The Bible is brilliant. Full of incredible wisdom, and more than that, a book that is somehow alive; the clearest way in which humanity can hear from God. Taken as a whole, it communicates the heart, character and nature of God, and gives us an understanding of his relationship with humanity. However, thanks to a helpful 13th century Archbishop of Canterbury, the Bible is divided into the chapters and verses by which we quote and reference it today – and that's where the trouble can start...
While chapters and verses are helpful in navigating the Bible, they can also lead us to pull out short phrases out of context – at which point it's a lot easier for us to make the words mean what we want them to. Sometimes the original meaning translates; at other times it subverts slightly (one of the main reasons that atheists claim the Bible contradicts itself) – and sometimes it completely changes our understanding of biblical wisdom – and even of the character of God. Here are just a few examples of some of the most popular – and some might say most misused – Bible verses, along with a suggestion of what they might actually mean in context.
Do not judge, or you too will be judged (Matthew 7 v 1)
Out of context: In a pluralistic culture where the greatest 'sin' is intolerance, this looks very much like Jesus telling us not to criticise or find fault with one another's lifestyles.
In context: In v3-5, Jesus tells us first to address the issues in our own lives (the plank in our own eye) before turning our attentions to the issues with others. BUT, v5 does indicate that once we've put our own houses in order, we are than enabled to help other people deal with their issues. So while we should be careful not to behave judgementally, we are supposed to be involved – in humility and through community – in helping others to work through their issues.
Forgetting what is behind and straining towards what is ahead (Philippians 3 v 11)
Out of context: If this seems petty, this verse is included because it has become a recent favourite of rapidly-restored Christian leaders who've had a major moral fall. Paul's words also appear to suggest that we shouldn't ever look back on our mistakes – that all we need to worry about is 'pressing on'.
In context: Paul isn't reflecting in this passage on his mistakes, or on the terrible things he used to do when he was a Christian-hunter – but on his many achievements and claims to righteousness. This verse is about Paul dismantling his own pride, not glossing over his mistakes.
Where two or three gather in my name, there I am with them (Matthew 18 v 20)
Out of context: This verse seems to suggest that in order to amplify our prayers or our experience of God, we have to form a small gathering. This verse is often used as a rallying call to bring people together for prayer or worship.
In context: This is the final part of a section about dealing with disagreements, and navigating a path of unity within the church. Jesus IS saying that there's something beautiful and holy about resolving disputes together well – but he's not suggesting there's some special amplified prayer power that negates the point of individual devotion.
For I know the plans I have for you... (Jeremiah 29 v 11)
Out of context: Many people list this verse as a personal favourite, perhaps because it appears to offer a guarantee that in the end, life will be ok, and that the general direction we're all heading in is one of prosperity. The problem with that is when our faith is based on such an idea, and something really bad happens to us, we end up asking – 'How could God do this? How could he break his promise like that?'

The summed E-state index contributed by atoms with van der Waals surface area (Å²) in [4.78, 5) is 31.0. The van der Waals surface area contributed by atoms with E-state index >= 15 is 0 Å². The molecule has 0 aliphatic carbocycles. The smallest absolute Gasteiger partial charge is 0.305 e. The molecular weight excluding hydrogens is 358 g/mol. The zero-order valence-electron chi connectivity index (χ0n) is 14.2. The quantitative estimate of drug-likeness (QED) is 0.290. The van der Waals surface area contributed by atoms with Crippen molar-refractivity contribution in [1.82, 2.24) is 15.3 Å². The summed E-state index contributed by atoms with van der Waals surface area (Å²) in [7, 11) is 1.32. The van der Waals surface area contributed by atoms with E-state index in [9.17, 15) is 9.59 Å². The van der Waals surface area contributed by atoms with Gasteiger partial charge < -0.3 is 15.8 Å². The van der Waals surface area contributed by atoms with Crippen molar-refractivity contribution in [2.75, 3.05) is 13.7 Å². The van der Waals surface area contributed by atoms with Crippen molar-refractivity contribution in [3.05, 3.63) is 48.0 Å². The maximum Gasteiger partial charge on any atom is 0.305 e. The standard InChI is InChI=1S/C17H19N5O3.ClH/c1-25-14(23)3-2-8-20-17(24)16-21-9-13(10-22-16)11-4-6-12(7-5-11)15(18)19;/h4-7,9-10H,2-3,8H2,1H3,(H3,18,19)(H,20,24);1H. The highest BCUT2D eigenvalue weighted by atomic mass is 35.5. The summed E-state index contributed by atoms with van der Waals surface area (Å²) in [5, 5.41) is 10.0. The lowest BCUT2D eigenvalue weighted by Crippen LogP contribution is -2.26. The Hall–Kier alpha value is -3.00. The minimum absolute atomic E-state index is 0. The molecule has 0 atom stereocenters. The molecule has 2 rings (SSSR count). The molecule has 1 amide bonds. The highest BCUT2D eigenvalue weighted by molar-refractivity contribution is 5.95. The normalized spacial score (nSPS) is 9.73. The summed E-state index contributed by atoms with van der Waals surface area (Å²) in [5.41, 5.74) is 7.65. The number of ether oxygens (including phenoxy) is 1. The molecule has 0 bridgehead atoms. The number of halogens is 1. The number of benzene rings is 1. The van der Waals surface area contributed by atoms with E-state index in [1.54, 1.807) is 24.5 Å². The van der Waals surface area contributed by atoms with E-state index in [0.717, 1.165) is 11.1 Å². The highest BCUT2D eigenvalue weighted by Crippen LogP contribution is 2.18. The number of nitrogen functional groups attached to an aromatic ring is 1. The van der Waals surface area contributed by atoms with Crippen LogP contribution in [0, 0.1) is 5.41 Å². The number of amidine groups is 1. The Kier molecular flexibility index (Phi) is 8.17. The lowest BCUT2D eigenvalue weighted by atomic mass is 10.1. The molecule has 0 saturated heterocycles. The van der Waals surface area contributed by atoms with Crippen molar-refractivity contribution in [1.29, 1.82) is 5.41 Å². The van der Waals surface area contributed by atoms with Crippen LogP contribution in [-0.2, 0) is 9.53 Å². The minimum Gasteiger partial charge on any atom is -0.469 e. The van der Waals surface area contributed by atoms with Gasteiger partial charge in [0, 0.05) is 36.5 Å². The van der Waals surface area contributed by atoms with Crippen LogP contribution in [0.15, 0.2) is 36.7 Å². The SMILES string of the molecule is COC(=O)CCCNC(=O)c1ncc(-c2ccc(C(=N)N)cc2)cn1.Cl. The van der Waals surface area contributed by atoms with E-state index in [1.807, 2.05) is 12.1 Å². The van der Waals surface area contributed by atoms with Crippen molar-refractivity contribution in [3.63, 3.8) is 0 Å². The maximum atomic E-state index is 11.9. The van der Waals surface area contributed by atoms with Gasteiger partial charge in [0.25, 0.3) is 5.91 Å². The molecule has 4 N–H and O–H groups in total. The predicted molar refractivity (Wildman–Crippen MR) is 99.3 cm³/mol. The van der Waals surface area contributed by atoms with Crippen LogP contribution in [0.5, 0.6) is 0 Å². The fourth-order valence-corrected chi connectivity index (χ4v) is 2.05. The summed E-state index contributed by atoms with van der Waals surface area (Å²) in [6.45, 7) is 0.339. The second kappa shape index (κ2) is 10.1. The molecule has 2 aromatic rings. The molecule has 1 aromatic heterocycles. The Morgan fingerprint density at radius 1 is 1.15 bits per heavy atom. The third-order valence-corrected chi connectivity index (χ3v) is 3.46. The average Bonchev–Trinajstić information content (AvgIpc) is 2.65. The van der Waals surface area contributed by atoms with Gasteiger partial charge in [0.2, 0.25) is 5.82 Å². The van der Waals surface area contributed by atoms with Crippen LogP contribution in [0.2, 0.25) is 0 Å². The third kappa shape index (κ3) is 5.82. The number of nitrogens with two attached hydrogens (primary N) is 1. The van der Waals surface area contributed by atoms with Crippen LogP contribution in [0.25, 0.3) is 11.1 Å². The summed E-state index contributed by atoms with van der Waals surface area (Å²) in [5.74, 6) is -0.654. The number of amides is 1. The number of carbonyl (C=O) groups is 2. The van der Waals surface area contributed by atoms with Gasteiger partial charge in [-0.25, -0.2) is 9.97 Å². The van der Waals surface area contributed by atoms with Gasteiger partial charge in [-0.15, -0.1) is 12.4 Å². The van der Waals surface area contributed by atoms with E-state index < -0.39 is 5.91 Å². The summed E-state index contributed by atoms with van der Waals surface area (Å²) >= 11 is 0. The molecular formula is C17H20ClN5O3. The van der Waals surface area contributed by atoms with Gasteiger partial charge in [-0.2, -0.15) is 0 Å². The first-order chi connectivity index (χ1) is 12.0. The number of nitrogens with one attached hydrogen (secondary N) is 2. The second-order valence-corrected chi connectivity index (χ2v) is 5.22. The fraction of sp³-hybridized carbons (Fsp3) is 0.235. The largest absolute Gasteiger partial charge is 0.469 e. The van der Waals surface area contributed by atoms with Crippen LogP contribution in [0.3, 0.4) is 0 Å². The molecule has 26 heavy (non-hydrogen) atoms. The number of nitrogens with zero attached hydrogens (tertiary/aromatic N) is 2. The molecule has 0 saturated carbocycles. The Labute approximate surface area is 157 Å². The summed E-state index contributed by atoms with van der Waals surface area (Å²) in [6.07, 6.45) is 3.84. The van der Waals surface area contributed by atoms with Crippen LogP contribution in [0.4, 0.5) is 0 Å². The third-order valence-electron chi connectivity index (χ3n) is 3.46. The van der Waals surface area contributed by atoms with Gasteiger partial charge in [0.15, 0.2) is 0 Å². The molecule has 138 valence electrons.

In context: This word is given not to an individual, but to a people – the exiles in Babylon. God is promising that he has not given up on his people Israel, and that even though things look hopeless, they still have a future. The context of v1-3, which explain that this is a letter to those exiles, makes this abundantly clear – but when we pull the verse out on its own, it becomes a promise of personal earthly prosperity that God simply doesn't make. The principle of God being for us and giving us a bright future absolutely IS true – but this verse isn't our best source for that news, and it also seems to suggest we'll walk through life unscathed, which sadly isn't the experience of many faithful Christians.
The Truth will set you free (John 8 v 32)
Out of context: One of the many popular cultural idioms that started as Bible verses, this appears to be an affirmation that telling the truth – as opposed to living a life built on lies – is a route to personal 'freedom'. On one level of course, this is absolutely correct; the only problem is that this reading strips the verse of its true, extraordinary meaning...
In context: Jesus is speaking to Jews who had believed his message, but to whom his message of liberation is complicated – with their 'old covenant' in place, they're not sure why they need a new one. So Jesus explains that they are 'slaves to sin', and that he has come to set them free from that slavery. As part of this, he refers to himself as 'The Truth' (as in John 14 v 6). The key is in the previous verse – following the truth means holding to Jesus' teaching. So this verse is actually about how Jesus has the power to open up the way between man and God, and how the route to that is in following him.
The lesson in all these cases is simple – if you're struck by a verse, make sure you read it in the context of the chapter, or even better, the whole book. God has so much to say to us today through his word, but if we pick and choose single phrases to make them mean what we want, we reduce his holy, living word to a self-help manual. As Inigo Montoya famously said in The Princess Bride: